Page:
Home safety guide for pet owners

Australia is one of the top pet-loving nations in the world, with ownership levels at 66%1 of all households and more than 7.5 million cats and dogs2. Many pet owners are well aware that the human world can hold threats and dangers for our favourite animal companions. Beyond exercise and a good diet, our pets need us to ensure that any potential dangers in the family home are removed.

This home safety guide takes you through the most common household hazards, so you can reduce the risk of injury and be certain that you’re doing all that you can for your pet’s well-being and health.

Common household hazards

Puppy sleeping on bench

The average home has lots of potential dangers for cats, dogs, and other animals. Batteries, household cleaning products, and other everyday items we take for granted are serious risks for animals that need to be stored out of their reach.

  • Chemicals and other toxins – Whether it’s the bottles of antifreeze and kerosene in the garage, insecticides in the garden shed, medication or detergent, keep chemicals locked away in your cupboards to make sure your pets can’t get at them. Cats and dogs in particular love to explore and chew on novel items they find around the home, so don’t assume that bottle of bleach is inaccessible to your animal companion just because it’s in a plastic bottle.
  • Wires and other danger items – Wires, razors, sharp tools and utensils, and anything else small enough to be a choking item needs to be carefully stowed away or otherwise kept out of the reach of your pet. Common choking items include Christmas decorations, tinsel, dental floss, and toothbrushes. Keep these well out of the reach of your pets.
  • Everyday danger items – Everyday items of risk such as tobacco, mothballs, rubber bands and string can be choking or toxic hazards for your animals. Clean up quickly after using these items or avoid using them altogether.

Food safety

Cat eating out of a bowl from the dining table

Food safety is another major issue to watch out for, especially since it’s easy to forget that many of the foods we take for granted can be indigestible or even highly toxic to your pet. If you’re ever tempted to share your food with them, always first check that it’s absolutely safe for your cat or dog to eat.

  • Garlic and onions – Avoid feeding garlic, onions, leeks, and chives as these foods can cause gastrointestinal upsets in your pets.
  • Raw meat and cooked bones – Raw or undercooked meat and eggs can contain harmful bacteria such as salmonella, so avoid feeding these to your pets. Cooked bones can be a choking hazard for animals.
  • Common human foods – Common human foods, drinks, and condiments such as mushrooms, chocolate, coffee, milk, lollies, nuts, yeast dough, and avocados can be toxic for pets or make them sick.
  • Rubbish and other household items – Some animals can be attracted to spoiled food in the rubbish bin or items such as toothpaste and alcohol. Keep these out of reach of your pets and always use a lidded bin in the kitchen area so your pets can’t get at spoiled food.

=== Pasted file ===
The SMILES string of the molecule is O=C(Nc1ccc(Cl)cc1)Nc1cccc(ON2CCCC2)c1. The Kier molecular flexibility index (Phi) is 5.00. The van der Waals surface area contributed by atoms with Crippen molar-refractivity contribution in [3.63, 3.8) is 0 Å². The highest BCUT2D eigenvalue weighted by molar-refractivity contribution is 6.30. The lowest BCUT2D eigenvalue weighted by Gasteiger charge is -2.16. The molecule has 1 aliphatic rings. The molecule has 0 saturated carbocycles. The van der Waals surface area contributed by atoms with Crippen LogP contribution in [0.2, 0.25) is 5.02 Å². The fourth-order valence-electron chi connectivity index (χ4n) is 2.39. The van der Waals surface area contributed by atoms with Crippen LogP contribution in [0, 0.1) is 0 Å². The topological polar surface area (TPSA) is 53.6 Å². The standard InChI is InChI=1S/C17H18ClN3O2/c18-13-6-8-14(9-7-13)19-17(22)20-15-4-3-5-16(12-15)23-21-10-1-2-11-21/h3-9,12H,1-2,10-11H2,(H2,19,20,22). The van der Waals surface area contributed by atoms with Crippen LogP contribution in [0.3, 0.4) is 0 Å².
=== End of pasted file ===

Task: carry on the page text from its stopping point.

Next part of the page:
Pet-proofing the home

Dog going through laundry basket.

Every home is different and there’s no standard way to ensure your spaces are pet proof. However, err on the side of caution when it comes to restricting access.

  • Kitchen area – With electrical appliances, hot ovens and stoves, sharp utensils, and garbage bins, the kitchen is a hazardous area for pets. Whether you keep your pet out or make sure hazards are locked away in cabinets, pets can be very creative when it comes to gaining access to food or other things they’re curious about.
  • Laundry and toilets – Cats love warm washing machines and other spaces – and both cats and dogs have been known to drink from the toilet bowl – so it’s best to keep them out of the laundry and toilet areas if possible. Do a quick check of the washer and dryer before you do a load of laundry, as cats have been known to creep into machines for a nap.
  • Cabinets – Use child locks on cabinets with any toxic chemicals, cleaning supplies, and other risks to your pets.
  • Electrical items – Dogs and puppies have been known to chew on wires and other electrical components, so store wires away and out of their reach when not in use, or cover them with plastic guards.
  • Outdoor spaces – Keep toxic fertilisers, chemicals, and solutions locked away in garages or garden sheds. Don’t give you pet access to these spaces. Make sure any plants you have and gardening items you use – such as weed killers and snail bait – are non-toxic if your pet is allowed to roam in the garden.
  • Furniture – If your dog or puppy likes to chew on furniture legs and corners, spray these with bitter apple solution. Bitter apple is non-toxic and is effective for deterring pets.
  • Windows – Cats love looking out the window, and they’ve been known to jump through window screens if there are birds and other attractions outside. Keep these reinforced and do regular inspections to check for holes that could allow your cat to jump or scratch through it.